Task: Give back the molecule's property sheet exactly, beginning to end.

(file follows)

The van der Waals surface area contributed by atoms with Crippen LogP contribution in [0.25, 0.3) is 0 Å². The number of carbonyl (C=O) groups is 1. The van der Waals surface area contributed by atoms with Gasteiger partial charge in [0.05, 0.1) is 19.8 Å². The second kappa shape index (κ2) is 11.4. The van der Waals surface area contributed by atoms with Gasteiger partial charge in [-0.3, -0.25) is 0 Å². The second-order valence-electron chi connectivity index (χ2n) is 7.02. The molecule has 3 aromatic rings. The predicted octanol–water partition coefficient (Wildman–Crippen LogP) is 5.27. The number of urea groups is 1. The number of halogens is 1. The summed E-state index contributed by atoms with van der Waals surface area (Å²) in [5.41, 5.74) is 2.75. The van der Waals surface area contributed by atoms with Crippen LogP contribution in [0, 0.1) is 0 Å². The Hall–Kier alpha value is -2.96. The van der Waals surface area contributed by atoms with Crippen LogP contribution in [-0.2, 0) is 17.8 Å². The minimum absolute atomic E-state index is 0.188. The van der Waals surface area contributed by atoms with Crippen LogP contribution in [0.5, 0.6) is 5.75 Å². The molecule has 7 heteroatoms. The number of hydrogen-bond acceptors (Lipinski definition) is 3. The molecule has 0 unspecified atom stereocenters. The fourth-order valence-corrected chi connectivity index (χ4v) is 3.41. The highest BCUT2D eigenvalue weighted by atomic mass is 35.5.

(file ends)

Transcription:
The van der Waals surface area contributed by atoms with Crippen LogP contribution in [0.25, 0.3) is 0 Å². The number of carbonyl (C=O) groups is 1. The van der Waals surface area contributed by atoms with Gasteiger partial charge in [0.05, 0.1) is 19.8 Å². The second kappa shape index (κ2) is 11.4. The van der Waals surface area contributed by atoms with Gasteiger partial charge in [-0.3, -0.25) is 0 Å². The second-order valence-electron chi connectivity index (χ2n) is 7.02. The molecule has 3 aromatic rings. The predicted octanol–water partition coefficient (Wildman–Crippen LogP) is 5.27. The number of urea groups is 1. The number of halogens is 1. The summed E-state index contributed by atoms with van der Waals surface area (Å²) in [5.41, 5.74) is 2.75. The van der Waals surface area contributed by atoms with Crippen LogP contribution in [0, 0.1) is 0 Å². The Hall–Kier alpha value is -2.96. The van der Waals surface area contributed by atoms with Crippen LogP contribution in [-0.2, 0) is 17.8 Å². The minimum absolute atomic E-state index is 0.188. The van der Waals surface area contributed by atoms with Crippen LogP contribution in [0.5, 0.6) is 5.75 Å². The molecule has 7 heteroatoms. The number of hydrogen-bond acceptors (Lipinski definition) is 3. The molecule has 0 unspecified atom stereocenters. The fourth-order valence-corrected chi connectivity index (χ4v) is 3.41. The highest BCUT2D eigenvalue weighted by atomic mass is 35.5.